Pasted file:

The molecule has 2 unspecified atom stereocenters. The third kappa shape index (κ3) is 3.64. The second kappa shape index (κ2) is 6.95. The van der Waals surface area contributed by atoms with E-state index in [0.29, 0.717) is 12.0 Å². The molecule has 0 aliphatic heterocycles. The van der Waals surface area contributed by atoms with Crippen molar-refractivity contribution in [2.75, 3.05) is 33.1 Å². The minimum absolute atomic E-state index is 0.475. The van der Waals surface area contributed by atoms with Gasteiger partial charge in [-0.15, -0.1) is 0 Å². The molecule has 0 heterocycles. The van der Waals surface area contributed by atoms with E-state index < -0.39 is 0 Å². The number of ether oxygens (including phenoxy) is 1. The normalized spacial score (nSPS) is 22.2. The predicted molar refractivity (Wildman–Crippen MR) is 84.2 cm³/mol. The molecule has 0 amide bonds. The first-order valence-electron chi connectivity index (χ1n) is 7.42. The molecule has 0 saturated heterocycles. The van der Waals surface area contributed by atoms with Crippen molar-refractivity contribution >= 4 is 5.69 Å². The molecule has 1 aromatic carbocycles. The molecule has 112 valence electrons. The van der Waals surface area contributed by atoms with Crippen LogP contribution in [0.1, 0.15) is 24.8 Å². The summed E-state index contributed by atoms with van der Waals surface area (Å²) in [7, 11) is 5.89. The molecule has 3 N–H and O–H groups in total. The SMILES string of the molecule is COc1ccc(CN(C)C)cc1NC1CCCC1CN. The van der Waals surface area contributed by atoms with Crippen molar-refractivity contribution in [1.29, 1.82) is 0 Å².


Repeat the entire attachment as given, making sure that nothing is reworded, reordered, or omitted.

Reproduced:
The molecule has 2 unspecified atom stereocenters. The third kappa shape index (κ3) is 3.64. The second kappa shape index (κ2) is 6.95. The van der Waals surface area contributed by atoms with E-state index in [0.29, 0.717) is 12.0 Å². The molecule has 0 aliphatic heterocycles. The van der Waals surface area contributed by atoms with Crippen molar-refractivity contribution in [2.75, 3.05) is 33.1 Å². The minimum absolute atomic E-state index is 0.475. The van der Waals surface area contributed by atoms with Gasteiger partial charge in [-0.15, -0.1) is 0 Å². The molecule has 0 heterocycles. The van der Waals surface area contributed by atoms with E-state index < -0.39 is 0 Å². The number of ether oxygens (including phenoxy) is 1. The normalized spacial score (nSPS) is 22.2. The predicted molar refractivity (Wildman–Crippen MR) is 84.2 cm³/mol. The molecule has 0 amide bonds. The first-order valence-electron chi connectivity index (χ1n) is 7.42. The molecule has 0 saturated heterocycles. The van der Waals surface area contributed by atoms with Crippen molar-refractivity contribution >= 4 is 5.69 Å². The molecule has 1 aromatic carbocycles. The molecule has 112 valence electrons. The van der Waals surface area contributed by atoms with Crippen LogP contribution in [0.1, 0.15) is 24.8 Å². The summed E-state index contributed by atoms with van der Waals surface area (Å²) in [7, 11) is 5.89. The molecule has 3 N–H and O–H groups in total. The SMILES string of the molecule is COc1ccc(CN(C)C)cc1NC1CCCC1CN. The van der Waals surface area contributed by atoms with Crippen molar-refractivity contribution in [1.29, 1.82) is 0 Å².